With British pop singer Maisie Peters’ tour across North America underway, there’s one city she’s particularly looking forward to playing: Sacramento, California.
Why? The Greta Gerwig effect.
“That’s like a ‘Lady Bird,’ Greta Gerwig pilgrimage,” Peters told The Associated Press in a recent interview. “So I’m excited for that.”
Peters’ tour in the U.S. and Canada follows the June release of her sophomore album “The Good Witch.” Interwoven are five dates opening for Ed Sheeran, who signed Peters to his Gingerbread Man Records in 2021, and whom she has already opened for in Europe and Australia. But New York’s Radio City Music Hall presented a new achievement — her biggest headlining show so far.
“It was very surreal, it was like a real moment,” Peters, 23, said in a Zoom call ahead of her show in Montreal. “Not many artists get to do something like that.”
That moment was one Tina Hizon, Peters’ keyboardist and friend of more than five years, had been anticipating.
“I felt quite emotional when we were on stage,” Hizon told the AP. “Like, oh, we’ve come a long way.”
These are hardly the biggest crowds Peters and her band have seen — they played Glastonbury’s Pyramid Stage in June and Chicago’s Lollapalooza, their first U.S. festival, earlier this month. Two shows at the Melbourne Cricket Ground, with Sheeran in March, brought in a record 215,000 fans.
But this tour is their own. And it is a celebration of “The Good Witch,” an album Peters says she feels “at peace with,” because it accomplished her goal: reflecting who she is now. The album is about growing up (“Coming of Age”), moving on (“Run”), taking control (“You’re Just a Boy (And I’m Kinda the Man)”), letting go (“There It Goes”) and being, well, unhinged (“BSC”). It debuted at No. 1 on the U.K. charts.
It is also music that easily soundtracks what people online have fondly labeled the “summer of girlhood” — a celebration of all things nostalgic and angsty, pink and sequined, emotional and overly analytical — in the wake of events like Taylor Swift’s Eras Tour and the release of Gerwig’s “Barbie.” Peters embraces that categorization.
“It’s the classic teenage girl in their 20s, fun. And I’m such a teenage girl in my 20s,” she said of her shows, using the tongue-in-cheek phrase that’s been the subject of thousands of tweets and TikToks, often referencing fandoms, avoidant adulting and nostalgia. In the best way possible, she says, the shows feel “like a birthday party when you’re in middle school.”
The album, and that energy, “feels very right,” she said. “It’s very calming and nice to feel so secure and confident in what you made, and to get to share that with the world.”
At Radio City earlier in August, fans wore beaded friendship bracelets and baby tees embroidered with Peters’ most memed lyrical quips: “Little miss unstable,” “I am unhinged” and the line she wore on her own shirt at Glastonbury, “Women’s hearts are lethal weapons.” Halfway through her set, Peters — ever the fangirl herself — wove a cover of One Direction’s “Night Changes” into a medley of songs spanning her discography, in homage to her own growth, but also her fans’.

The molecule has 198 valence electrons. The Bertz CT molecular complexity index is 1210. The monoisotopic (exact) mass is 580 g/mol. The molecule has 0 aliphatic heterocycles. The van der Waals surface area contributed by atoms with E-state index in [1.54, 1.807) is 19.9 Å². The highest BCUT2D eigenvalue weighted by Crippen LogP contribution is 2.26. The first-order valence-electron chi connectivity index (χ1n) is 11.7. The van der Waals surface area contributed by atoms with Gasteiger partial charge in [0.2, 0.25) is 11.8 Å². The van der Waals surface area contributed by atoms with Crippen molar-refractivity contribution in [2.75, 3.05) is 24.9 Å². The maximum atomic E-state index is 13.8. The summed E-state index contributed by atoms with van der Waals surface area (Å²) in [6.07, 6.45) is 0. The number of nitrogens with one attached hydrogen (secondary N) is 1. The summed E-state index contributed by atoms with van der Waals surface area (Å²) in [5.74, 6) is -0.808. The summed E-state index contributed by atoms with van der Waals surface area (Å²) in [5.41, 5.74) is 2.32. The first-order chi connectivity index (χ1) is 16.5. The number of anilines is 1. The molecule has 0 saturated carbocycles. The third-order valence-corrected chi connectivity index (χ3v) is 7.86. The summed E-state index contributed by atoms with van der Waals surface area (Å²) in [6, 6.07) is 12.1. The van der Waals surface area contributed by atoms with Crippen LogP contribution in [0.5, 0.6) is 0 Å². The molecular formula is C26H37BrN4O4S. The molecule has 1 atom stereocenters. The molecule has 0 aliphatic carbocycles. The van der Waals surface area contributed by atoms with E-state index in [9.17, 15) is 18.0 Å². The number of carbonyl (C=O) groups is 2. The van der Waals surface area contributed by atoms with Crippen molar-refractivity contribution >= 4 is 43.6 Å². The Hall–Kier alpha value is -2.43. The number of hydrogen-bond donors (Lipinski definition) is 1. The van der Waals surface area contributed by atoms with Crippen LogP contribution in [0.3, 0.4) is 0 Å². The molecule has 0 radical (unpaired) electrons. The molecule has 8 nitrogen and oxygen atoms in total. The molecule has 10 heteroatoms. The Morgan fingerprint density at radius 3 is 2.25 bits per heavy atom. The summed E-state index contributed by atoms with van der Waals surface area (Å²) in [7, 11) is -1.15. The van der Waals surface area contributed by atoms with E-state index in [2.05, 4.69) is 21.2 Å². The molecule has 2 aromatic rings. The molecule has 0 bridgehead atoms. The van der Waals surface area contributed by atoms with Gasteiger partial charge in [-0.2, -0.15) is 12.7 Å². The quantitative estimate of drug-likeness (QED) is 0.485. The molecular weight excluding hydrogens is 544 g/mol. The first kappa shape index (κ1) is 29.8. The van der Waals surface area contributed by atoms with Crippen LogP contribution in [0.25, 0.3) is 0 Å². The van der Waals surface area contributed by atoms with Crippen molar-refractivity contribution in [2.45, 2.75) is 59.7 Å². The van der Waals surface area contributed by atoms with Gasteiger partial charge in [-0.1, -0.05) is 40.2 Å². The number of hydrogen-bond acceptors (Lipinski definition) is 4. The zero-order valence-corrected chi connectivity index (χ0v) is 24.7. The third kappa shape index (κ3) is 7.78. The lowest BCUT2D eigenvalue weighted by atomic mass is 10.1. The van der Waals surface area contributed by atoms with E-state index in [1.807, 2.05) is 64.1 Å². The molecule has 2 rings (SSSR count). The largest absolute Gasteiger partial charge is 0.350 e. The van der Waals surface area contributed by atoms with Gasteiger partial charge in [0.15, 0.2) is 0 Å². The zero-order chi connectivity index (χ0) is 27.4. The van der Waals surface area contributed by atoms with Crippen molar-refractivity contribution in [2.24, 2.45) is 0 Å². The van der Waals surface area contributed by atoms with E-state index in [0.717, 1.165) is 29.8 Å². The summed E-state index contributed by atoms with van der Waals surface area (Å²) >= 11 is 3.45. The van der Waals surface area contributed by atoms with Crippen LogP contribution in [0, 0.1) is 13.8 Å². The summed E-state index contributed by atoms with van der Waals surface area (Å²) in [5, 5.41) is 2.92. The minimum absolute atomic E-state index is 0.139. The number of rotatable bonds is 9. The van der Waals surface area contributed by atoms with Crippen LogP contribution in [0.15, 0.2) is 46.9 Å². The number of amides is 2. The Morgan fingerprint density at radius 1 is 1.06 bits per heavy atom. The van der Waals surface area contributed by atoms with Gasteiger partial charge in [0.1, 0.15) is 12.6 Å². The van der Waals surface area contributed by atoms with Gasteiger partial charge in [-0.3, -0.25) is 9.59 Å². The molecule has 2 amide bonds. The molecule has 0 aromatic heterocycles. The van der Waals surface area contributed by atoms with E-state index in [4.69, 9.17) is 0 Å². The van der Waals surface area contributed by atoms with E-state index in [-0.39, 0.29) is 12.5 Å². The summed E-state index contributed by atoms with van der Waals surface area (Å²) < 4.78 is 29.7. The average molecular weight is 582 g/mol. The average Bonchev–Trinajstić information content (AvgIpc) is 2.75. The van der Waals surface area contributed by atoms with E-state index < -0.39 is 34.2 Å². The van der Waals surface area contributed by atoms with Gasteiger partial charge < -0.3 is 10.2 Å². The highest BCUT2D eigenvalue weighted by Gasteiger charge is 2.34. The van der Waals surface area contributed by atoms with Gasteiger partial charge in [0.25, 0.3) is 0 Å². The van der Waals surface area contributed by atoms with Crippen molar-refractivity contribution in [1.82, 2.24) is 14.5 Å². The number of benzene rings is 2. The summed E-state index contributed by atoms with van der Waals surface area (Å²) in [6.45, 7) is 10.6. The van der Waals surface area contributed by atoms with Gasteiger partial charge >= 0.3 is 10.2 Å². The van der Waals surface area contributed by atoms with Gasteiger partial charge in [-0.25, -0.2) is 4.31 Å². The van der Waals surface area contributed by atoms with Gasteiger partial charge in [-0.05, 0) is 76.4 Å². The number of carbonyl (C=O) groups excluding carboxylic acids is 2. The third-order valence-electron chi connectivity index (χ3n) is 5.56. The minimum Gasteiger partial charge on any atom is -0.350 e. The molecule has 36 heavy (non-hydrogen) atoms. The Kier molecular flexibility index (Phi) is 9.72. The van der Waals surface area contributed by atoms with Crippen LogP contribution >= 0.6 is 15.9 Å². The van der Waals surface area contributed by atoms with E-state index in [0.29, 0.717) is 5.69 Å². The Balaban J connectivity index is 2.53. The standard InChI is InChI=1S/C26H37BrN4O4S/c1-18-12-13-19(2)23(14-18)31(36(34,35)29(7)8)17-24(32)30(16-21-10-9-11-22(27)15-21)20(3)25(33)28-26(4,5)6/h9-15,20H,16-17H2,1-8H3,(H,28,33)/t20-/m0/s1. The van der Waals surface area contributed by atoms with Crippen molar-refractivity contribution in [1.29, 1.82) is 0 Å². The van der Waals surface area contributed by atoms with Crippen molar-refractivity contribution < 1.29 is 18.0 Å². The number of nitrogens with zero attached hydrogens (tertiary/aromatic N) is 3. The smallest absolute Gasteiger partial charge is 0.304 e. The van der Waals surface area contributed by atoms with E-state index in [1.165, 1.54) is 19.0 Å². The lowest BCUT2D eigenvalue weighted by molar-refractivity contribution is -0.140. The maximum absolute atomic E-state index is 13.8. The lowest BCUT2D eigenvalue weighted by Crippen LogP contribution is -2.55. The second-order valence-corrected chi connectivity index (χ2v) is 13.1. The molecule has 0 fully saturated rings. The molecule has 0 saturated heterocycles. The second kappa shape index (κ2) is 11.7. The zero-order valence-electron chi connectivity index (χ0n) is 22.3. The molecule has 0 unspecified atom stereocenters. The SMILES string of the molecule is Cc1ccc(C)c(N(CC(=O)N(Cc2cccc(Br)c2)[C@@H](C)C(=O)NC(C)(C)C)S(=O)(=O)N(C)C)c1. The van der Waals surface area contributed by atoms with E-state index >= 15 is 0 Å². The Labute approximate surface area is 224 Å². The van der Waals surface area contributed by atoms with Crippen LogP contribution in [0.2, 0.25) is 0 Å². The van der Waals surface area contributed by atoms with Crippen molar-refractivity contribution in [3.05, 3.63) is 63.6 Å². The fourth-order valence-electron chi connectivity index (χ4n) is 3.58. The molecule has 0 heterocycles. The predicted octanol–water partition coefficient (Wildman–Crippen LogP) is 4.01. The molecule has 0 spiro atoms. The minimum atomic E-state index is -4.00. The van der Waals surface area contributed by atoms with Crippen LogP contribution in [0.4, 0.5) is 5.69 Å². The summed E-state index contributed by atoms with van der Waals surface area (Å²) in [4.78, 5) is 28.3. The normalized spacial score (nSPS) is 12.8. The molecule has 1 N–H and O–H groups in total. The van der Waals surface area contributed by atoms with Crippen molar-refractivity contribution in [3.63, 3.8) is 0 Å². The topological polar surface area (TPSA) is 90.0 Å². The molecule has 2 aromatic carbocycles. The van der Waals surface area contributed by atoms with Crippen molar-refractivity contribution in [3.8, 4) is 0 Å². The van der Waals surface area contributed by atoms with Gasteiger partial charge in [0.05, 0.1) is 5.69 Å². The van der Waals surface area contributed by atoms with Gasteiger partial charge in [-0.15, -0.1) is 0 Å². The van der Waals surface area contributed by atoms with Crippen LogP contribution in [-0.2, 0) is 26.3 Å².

Part of Peters’ appeal is that earlier discussed quality — being a teenage girl in her 20s. Her lyrics are personal, but also aim to more broadly capture the experiences of existing as a young woman in 2023. She name-drops celebrities — real and fictional — with a specificity that feels like an already established inside joke with listeners. She alludes to her past works, strengthening her own mythology.
Kaitlyn Cunningham, 28, discovered Peters’ music on an Apple Music playlist in 2019. She has attended all four of her shows in New York City.
“I love that she’s been able to pull from past lyrics and her personal life and create these songs that everybody can relate to — that’s my favorite part of music,” Cunningham said.
One of the album’s pillars is “The History of Man,” its closing track. The bridge begins: “He stole her youth and promised heaven, the men start wars yet Troy hates Helen. Women’s hearts are lethal weapons, did you hold mine and feel threatened?”
“I sort of half jokingly always say, it’s about the unending pain of being a woman,” Peters said of the song. “It also feels very ‘Little Women,’ Jo March-coded and Greta Gerwig-coded, very ‘Barbie’-coded, as I’ve had people say to me since the song came out.”
Cunningham brought as many fake sunflowers as she could to Peters’ Radio City show, in honor of two lyrics in “There It Goes.” She handed them out to fans in the pit, and (after asking that the flowers not be thrown ) instructed everyone to hold them up during the song.
“It’s so fun to see familiar faces (at the shows) and to know that everybody is there because we all love Maisie, and we want to have a good time,” Cunningham said. “Everyone is just so supportive of each other and friendly.”
That community is a point of pride for Peters, who has cultivated it through TikTok, Discord and an Instagram book club.
“I just love seeing people so wholly in the moment, just losing their minds and making friends,” she said of her shows. Bringing that energy to the stage is something she has also learned from watching her “boss,” as she calls Sheeran, perform. Peters opens for Sheeran for the first time in the U.S. on Saturday, in Seattle.
“Ed’s so good at holding a crowd and involving them as well and making them feel like it’s as much their night as it is his, wherever he goes,” she told the AP. “It’s a good night out. That’s how I want my shows to feel.”
Back at Radio City, Peters paused while performing “Not Another Rockstar,” a fan favorite.
Looking up at the venue’s balconies, she yelled: “Who’s the rockstar now?”